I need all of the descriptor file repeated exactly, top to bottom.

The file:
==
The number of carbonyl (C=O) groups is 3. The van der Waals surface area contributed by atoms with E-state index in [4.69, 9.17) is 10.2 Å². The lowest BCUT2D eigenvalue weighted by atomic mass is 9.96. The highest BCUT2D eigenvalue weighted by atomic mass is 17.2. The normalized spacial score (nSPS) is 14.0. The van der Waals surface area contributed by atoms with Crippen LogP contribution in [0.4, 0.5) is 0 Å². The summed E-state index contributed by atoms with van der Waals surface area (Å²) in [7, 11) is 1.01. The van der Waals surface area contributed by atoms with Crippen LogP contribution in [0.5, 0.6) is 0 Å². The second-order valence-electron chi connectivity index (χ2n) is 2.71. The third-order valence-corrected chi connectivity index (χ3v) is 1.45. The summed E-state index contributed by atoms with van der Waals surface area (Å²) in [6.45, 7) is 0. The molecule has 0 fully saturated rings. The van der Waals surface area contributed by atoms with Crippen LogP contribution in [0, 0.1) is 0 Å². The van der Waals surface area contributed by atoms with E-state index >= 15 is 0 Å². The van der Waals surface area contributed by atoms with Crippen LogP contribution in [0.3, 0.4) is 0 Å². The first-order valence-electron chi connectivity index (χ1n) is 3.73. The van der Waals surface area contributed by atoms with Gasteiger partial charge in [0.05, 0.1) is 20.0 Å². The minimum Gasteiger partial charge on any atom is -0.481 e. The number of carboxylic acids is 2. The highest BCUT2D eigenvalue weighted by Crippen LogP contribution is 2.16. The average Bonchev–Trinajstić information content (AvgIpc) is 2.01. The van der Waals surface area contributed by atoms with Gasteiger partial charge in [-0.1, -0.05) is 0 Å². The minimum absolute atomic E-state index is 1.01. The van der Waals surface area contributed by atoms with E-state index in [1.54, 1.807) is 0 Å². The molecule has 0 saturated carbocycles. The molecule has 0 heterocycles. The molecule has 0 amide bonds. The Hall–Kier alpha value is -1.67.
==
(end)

The number of carbonyl (C=O) groups is 3. The van der Waals surface area contributed by atoms with E-state index in [4.69, 9.17) is 10.2 Å². The lowest BCUT2D eigenvalue weighted by atomic mass is 9.96. The highest BCUT2D eigenvalue weighted by atomic mass is 17.2. The normalized spacial score (nSPS) is 14.0. The van der Waals surface area contributed by atoms with Crippen LogP contribution in [0.4, 0.5) is 0 Å². The summed E-state index contributed by atoms with van der Waals surface area (Å²) in [7, 11) is 1.01. The van der Waals surface area contributed by atoms with Crippen LogP contribution in [0.5, 0.6) is 0 Å². The second-order valence-electron chi connectivity index (χ2n) is 2.71. The third-order valence-corrected chi connectivity index (χ3v) is 1.45. The summed E-state index contributed by atoms with van der Waals surface area (Å²) in [6.45, 7) is 0. The molecule has 0 fully saturated rings. The van der Waals surface area contributed by atoms with Crippen LogP contribution in [0, 0.1) is 0 Å². The van der Waals surface area contributed by atoms with E-state index >= 15 is 0 Å². The van der Waals surface area contributed by atoms with Crippen LogP contribution in [0.3, 0.4) is 0 Å². The first-order valence-electron chi connectivity index (χ1n) is 3.73. The van der Waals surface area contributed by atoms with Gasteiger partial charge in [0.05, 0.1) is 20.0 Å². The minimum Gasteiger partial charge on any atom is -0.481 e. The number of carboxylic acids is 2. The highest BCUT2D eigenvalue weighted by Crippen LogP contribution is 2.16. The average Bonchev–Trinajstić information content (AvgIpc) is 2.01. The van der Waals surface area contributed by atoms with Gasteiger partial charge in [-0.1, -0.05) is 0 Å². The minimum absolute atomic E-state index is 1.01. The van der Waals surface area contributed by atoms with E-state index in [1.54, 1.807) is 0 Å². The molecule has 0 saturated carbocycles. The molecule has 0 heterocycles. The molecule has 0 amide bonds. The Hall–Kier alpha value is -1.67.